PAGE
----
Tell me how are you spending your days? Do you have time for gardening? Don’t forget to click the follow button to be notified when new blogs are posted.

 

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Enjoying a night at a science fair

A joint science fair

Tonight, the wife and I went to Passport to Learning and Columbia, Maryland Homeschoolers science fair. There were some twenty displays, four of them were those of our grandchildren.

Safe Cosmetics

At science fair  Elizabeth’s exhibit identified harmful chemicals in cosmetics and created a safe recipe for makeup and lip balm. She used commonly available materials, many found in the kitchen. She demonstrated the makeup on her arm and noted it contained sparkles. Samples were available for attendees to take and enjoy.

Sensory Adaptation

Bradley’s exhibit demonstrated sensory adaptation. Attendees had the opportunity to evaluate the effect of long exposure to temperature extremes. Bradley had three bowls of water as part of the demonstration. One bowl contained hot, but not excessively hot, water. The second contained ice-cold water. The third had room temperature water.

We participated by placing one hand in the cold water and the other in hot water. A minute later, we placed both into the water at room temperature. The hand from the hot water felt cold for a moment while the other hand from the cold water felt warmer than room temperature. This demonstrated the thermoreceptors in our hands were desensitized to temperature as predicted.

Peeps clay?

Autumn’s exhibit was an effort to test whether she could create clay using Peeps. She processed Peeps, corn starch, powder sugar, and water into a clay-like substance. She showed it was malleable, a clay characteristic.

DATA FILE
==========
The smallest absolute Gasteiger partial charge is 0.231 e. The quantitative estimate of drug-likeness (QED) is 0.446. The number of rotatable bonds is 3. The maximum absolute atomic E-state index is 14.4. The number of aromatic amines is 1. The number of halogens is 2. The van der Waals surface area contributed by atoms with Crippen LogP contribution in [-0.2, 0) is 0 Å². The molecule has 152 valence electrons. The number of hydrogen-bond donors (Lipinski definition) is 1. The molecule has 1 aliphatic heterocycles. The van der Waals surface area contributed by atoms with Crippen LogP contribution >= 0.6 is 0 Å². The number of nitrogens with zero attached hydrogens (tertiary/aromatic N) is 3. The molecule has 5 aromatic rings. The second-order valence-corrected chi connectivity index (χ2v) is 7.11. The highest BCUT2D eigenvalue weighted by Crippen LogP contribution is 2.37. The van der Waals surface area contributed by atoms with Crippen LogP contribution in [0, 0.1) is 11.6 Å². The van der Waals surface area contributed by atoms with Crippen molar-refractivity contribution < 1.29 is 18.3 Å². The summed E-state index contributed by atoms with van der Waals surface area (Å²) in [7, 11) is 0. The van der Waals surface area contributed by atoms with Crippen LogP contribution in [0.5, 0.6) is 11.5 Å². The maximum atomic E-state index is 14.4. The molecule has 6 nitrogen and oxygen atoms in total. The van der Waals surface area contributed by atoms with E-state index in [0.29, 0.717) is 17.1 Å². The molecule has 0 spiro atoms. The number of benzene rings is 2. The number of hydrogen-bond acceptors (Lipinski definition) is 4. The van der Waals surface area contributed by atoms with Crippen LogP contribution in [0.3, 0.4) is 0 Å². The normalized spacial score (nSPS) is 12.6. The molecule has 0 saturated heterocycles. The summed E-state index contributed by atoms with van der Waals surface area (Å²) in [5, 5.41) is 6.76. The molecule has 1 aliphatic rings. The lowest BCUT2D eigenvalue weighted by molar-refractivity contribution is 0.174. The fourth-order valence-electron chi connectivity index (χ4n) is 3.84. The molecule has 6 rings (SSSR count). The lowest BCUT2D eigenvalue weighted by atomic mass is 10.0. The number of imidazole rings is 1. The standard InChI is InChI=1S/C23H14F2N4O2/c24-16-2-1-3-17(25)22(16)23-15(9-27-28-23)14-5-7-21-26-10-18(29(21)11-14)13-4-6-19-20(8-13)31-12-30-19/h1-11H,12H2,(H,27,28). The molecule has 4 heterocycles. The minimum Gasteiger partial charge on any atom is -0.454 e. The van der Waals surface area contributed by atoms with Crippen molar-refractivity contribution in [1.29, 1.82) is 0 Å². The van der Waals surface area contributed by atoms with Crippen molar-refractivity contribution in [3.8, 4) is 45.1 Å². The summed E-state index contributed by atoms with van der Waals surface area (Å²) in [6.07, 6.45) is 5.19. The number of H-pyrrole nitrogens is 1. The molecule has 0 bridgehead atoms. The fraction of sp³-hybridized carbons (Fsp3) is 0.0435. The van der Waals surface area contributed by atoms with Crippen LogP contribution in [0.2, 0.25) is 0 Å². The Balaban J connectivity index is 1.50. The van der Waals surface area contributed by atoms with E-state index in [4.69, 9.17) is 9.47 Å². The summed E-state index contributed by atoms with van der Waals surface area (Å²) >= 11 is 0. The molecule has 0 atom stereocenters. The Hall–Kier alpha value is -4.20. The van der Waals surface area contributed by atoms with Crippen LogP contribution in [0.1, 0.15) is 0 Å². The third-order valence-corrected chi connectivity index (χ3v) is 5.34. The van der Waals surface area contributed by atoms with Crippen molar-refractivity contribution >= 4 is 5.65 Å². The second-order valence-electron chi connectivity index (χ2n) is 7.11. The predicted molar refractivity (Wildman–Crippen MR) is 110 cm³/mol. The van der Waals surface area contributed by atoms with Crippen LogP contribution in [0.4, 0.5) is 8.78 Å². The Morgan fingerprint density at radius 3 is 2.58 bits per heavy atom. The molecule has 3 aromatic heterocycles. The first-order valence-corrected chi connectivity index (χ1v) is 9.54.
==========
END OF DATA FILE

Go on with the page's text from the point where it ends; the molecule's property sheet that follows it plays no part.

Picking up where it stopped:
The wonder of nature

Theodore’s display consisted of time-elapsed pictures showing eggs becoming caterpillars, the Chrysalis stage, and finally the resulting butterflies. This didn’t have a theory to prove, but it was a fitting project for a five-year old with a love of nature.

There were other interesting displays. One was a demonstration of buoyancy. The attendee offered the opportunity to shape clay into a shape that would float. I noted one success, but many failed attempts rested at the bottom of the water tank.

What does a fast spinner sound like?

Another recorded the sound a spinner makes when spun. The participant recorded on a cell phone the sounds the spinner made when he and his mother spun it. Then, he used a can of air to spin it and recorded these sounds. The cell phone display was a ramp as the sound frequency increased with speed.

It was an interesting time at the Passport to Learning science fair seeing inquisitive minds selected a project and seeing it to a conclusion.

Tell me your favorite science fair exhibit in comments.

 

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White Azalea, Dianthus, and Sweet Williams

Is Spring hiding?

Winter never wanted to leave

Winter fought leaving with a will. Mid-April we were seeing days in the forties and nights low thirties. Northeasters roared through Maryland several times. Everyone talked that Spring was hiding from us this year.

Recently, the past few days, Spring peeked its head out briefly and was slapped silly by Summer. Summer brought days in the high eighties and nights in the sixties. In one day, the heater was traded for the air conditioner. The sudden appearance of hot days brought fear that Summer will deliver many days in the high nineties or even deliver days over one hundred.